Even if you argue with the data, it’s imperative that acknowledge the voices of the people who are speaking up about this problem. We live in a system that attempts to effectively silence the voices of people of color, possibly for fear that they’ll dismantle the system that’s effectively stacked against them. Actors like Jada Pinkett Smith, Will Smith, and Spike Lee are refusing to back down – and by listening to them and trying to understand where they are coming from, we can affect social change.
Let’s turn the page and look at non-black people of color who are underrepresented in Hollywood: Latin American, Hispanic, and Asian actors/directors/other. Dismally, there have only been 32 nominations of Latin American actors, actresses, and directors throughout the entire history of the Oscars, and 29 nominations of actors, actresses, and directors of Asian descent. When you think about the fact that nearly 3,000 Oscars (probably about 900-ish once you shave off the categories we didn’t talk about here) have been awarded since the first ceremony in 1929, that’s an incredibly stark look at how Hollywood and society in general have passed over the contributions of people of color.
According to The Economist, the most glaring problem is not so much the underrepresentation of black actors, but that of Latin American, Hispanic, and Asian actors in top roles. I would argue that underrepresentation of all actors of color is a deeply disturbing problem: when directors are hesitant to cast more than one person of color in main roles, or when they feel the need to “temper” the presence of non-white actors with white ones, there’s still evidence of a severe systemic issue. In fact, I now can’t watch a television show or movie without going, “Sigh. Same old group of straight white boys.”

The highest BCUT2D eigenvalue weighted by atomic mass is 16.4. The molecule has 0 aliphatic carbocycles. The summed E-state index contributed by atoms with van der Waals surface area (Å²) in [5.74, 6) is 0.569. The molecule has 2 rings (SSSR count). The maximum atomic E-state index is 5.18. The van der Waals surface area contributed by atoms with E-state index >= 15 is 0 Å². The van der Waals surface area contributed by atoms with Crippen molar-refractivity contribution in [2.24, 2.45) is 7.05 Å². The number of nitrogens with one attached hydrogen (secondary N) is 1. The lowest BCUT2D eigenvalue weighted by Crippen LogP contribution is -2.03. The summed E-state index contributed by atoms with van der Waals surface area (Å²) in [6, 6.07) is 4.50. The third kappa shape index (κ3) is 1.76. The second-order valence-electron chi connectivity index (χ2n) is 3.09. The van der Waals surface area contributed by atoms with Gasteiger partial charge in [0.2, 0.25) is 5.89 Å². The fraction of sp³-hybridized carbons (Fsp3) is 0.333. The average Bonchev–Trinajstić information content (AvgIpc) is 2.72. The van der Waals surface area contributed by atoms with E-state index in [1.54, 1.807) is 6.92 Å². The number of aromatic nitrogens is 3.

Another cause for concern is the dearth of directors of color: black directors accounted for only 6% of directors in the top 600 films. And we know they’re out there.
I guess my point is that the people making executive decisions about who gets to make films, star in films, and win awards for films are still overwhelmingly white. And white people have a pretty lengthy history of deciding what’s “best” for non-white groups. Need I say more?
There is so much I could write about this issue that is simply beyond the scope of my own knowledge and understanding. I feel like I only touched the surface of the problem. If you care about this issue, and the many nuances of racial/gender/sexual orientation disparity in the U.S., please speak up about it. Don’t let yourself be silenced. Listen to black voices, Hispanic and Latin American voices, Asian voices, LGBTQ voices, female voices (and every possibly combination). It’s time for the white-supremacist patriarchy to stop silencing those voices, and it’s our job to smash that patriarchy.
If this post pissed you off, good. At least you’re thinking about it. As always, please comment and share. #OscarsSoWhite